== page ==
Be the Keurig

I was never much of a coffee drinker. I went to college before coffee was flavored and fashionable. I had a little coffee maker that I would use in extreme emergencies. My momma is an early riser and a coffee drinker. When the Keurig appeared on the scene, she was an early adopter. She likes to be on the cutting edge of coffee technology.

She first bought the one cup at a time model. When she decided to upgrade to a fancier one with a water reservoir, I inherited the one cupper. I started experimenting with different flavored coffee. I didn’t like creamer so I decided to add milk.  I figured this coffee thing out. But it wasn’t a part of my daily routine. I would drink a cup if I was really cold but not everyday.

Until Momma upgraded to the newest Keurig and I got this one from her. She also passed along a refillable K-Cup and filters. Whoa! Life changer! A whole new world opened up. Target has a great line of flavored coffee that doesn’t come in K-Cup but now that I had a refillable K-Cup I can drink any flavor I want! I stock up on the limited time flavors like S’mores and Carmel Apple. Now coffee is a part of my life. I have a cup every morning and usually one at school.

By now you’re wondering, what does a Keuring machine have to do with education? The Keurig changed the way I think about coffee. It changed my daily routine.

You have the same power in your classroom and in your building. You can change the way a student feels about school. We all have a teacher we will remember forever. Is he or she the reason you are an educator? Have you ever thought about why that educator made an impact on you? They were your Keurig. You can be the Keurig to a student.

I had two such teachers. The first was Mrs. Bobbie Gourney, my first grade teacher.  Mrs. Gourney made me feel so smart and loved. I can not remember why she made me feel smart but I distinctly remember what made me feel loved.  She kept and displayed everything we brought her. Once I figured that out, I brought her anything I could get my hands on.  She made me feel special by cherishing my gifts.

Your students may not bring you gifts wrapped up in bows but they bring themselves every day.  Cherish that gift. Acknowledge that they are there. Ask for their input in class discussions if it’s not readily offered. Take an interest in the things that interest them. Here’s a wild idea: eat lunch in the student cafeteria once a month. Don’t tell them you’re coming, just have a seat.  Eat what they eat. Then just listen.  You’ll learn a lot!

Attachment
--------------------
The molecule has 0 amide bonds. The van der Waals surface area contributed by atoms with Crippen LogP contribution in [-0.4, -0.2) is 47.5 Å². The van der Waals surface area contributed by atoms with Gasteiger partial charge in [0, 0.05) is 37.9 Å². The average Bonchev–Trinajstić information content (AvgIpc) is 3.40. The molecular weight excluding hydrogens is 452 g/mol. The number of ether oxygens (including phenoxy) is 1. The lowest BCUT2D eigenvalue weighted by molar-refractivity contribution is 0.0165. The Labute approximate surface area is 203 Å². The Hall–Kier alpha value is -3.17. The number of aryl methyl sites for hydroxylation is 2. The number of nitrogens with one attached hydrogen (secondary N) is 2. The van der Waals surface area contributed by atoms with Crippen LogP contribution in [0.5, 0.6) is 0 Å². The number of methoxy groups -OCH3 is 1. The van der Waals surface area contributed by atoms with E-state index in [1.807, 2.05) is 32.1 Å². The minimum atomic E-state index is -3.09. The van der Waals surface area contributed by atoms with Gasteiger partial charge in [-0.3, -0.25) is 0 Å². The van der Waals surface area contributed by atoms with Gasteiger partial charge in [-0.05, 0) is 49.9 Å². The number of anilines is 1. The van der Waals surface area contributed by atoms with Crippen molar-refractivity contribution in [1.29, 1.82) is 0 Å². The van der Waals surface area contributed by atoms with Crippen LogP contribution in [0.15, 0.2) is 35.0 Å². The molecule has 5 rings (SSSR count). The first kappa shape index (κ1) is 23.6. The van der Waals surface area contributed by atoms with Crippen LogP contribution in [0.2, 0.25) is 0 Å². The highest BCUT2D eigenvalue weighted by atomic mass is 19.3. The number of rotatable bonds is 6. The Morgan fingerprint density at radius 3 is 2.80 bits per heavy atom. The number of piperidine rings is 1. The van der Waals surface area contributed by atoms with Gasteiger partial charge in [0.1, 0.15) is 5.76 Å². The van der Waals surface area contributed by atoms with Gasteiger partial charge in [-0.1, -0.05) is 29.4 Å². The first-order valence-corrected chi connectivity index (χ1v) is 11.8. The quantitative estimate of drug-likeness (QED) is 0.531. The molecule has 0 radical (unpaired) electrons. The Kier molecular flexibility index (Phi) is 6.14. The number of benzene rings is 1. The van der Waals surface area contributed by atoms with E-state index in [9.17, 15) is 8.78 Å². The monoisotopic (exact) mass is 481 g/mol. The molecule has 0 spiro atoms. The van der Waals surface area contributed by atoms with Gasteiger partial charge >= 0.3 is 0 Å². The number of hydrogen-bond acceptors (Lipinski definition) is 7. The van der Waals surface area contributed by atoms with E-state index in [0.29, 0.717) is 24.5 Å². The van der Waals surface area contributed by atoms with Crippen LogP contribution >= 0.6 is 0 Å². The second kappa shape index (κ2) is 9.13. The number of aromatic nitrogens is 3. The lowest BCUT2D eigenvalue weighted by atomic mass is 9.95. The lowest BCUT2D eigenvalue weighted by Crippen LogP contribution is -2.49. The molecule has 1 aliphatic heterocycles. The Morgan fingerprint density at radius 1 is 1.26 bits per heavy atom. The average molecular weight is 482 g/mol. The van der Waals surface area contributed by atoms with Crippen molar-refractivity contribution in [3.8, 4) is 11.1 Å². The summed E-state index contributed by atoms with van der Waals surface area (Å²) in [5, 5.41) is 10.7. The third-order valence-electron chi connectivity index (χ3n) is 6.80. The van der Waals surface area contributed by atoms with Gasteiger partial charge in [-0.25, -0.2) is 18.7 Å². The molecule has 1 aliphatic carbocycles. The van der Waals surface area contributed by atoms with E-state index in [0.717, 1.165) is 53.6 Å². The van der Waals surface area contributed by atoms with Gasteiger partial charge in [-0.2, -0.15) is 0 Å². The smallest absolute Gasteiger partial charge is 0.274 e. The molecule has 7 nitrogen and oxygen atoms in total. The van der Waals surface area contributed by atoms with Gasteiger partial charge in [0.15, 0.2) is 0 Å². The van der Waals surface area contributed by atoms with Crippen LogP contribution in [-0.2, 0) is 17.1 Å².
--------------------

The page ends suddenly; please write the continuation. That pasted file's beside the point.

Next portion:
The second teacher I remember is Mrs. Patsy Lamb, my third grade teacher. Mrs. Lamb had a claw foot tub in her room for reading.  I loved that tub.  In third grade, we departmentalized. I went to another teacher for ‘advanced’ math. I can not remember her name.  But I remember that she used a slide projector to project multiplication facts on the wall. I bombed all those tests. I could not see the facts and I was too scared to say anything. One day the math teacher sent me back to Mrs. Lamb with a note saying that I needed to go to regular math from now on. I remember crying to Mrs. Lamb and she just hugged me.  She finally asked what was the problem. I told her I couldn’t see the multiplication facts on the wall so I keep getting bad grades. Mrs. Lamb called my momma and my life with corrective lenses began. Naturally, I thought I’d go back to advanced math. When the teacher snubbed me, Mrs. Lamb came the rescue again. She consoled me and let me spend a good part of the day in the claw foot tub reading Harriet the Spy, again.

Ask your students questions.  Find out why they’re happy or why they’re upset. With younger kids (and my own boys) my favorite question is to ask “What happened right before that?” Give second chances. And third and fourth and fifth. We’re in the business of educating students, not punishing them. Find out what they need and help them get it.  Don’t leave it to the next teacher. Take action. Let kids learn in the way that’s best for them, as far as your curriculum will allow. Make sure that they know you know and notice them.

Most of us became educators to make a difference, to change a life. Sometimes we forget that in the middle of new initiatives, standardized testing and our own struggles. Never forget, you are a powerful force in the life of the young people who enter your room. Be the Keurig!


Aimee Bartis Author

Aimee Bartis

Aimee Bartis is a veteran teacher and an Educational Technology Specialist in Texas.

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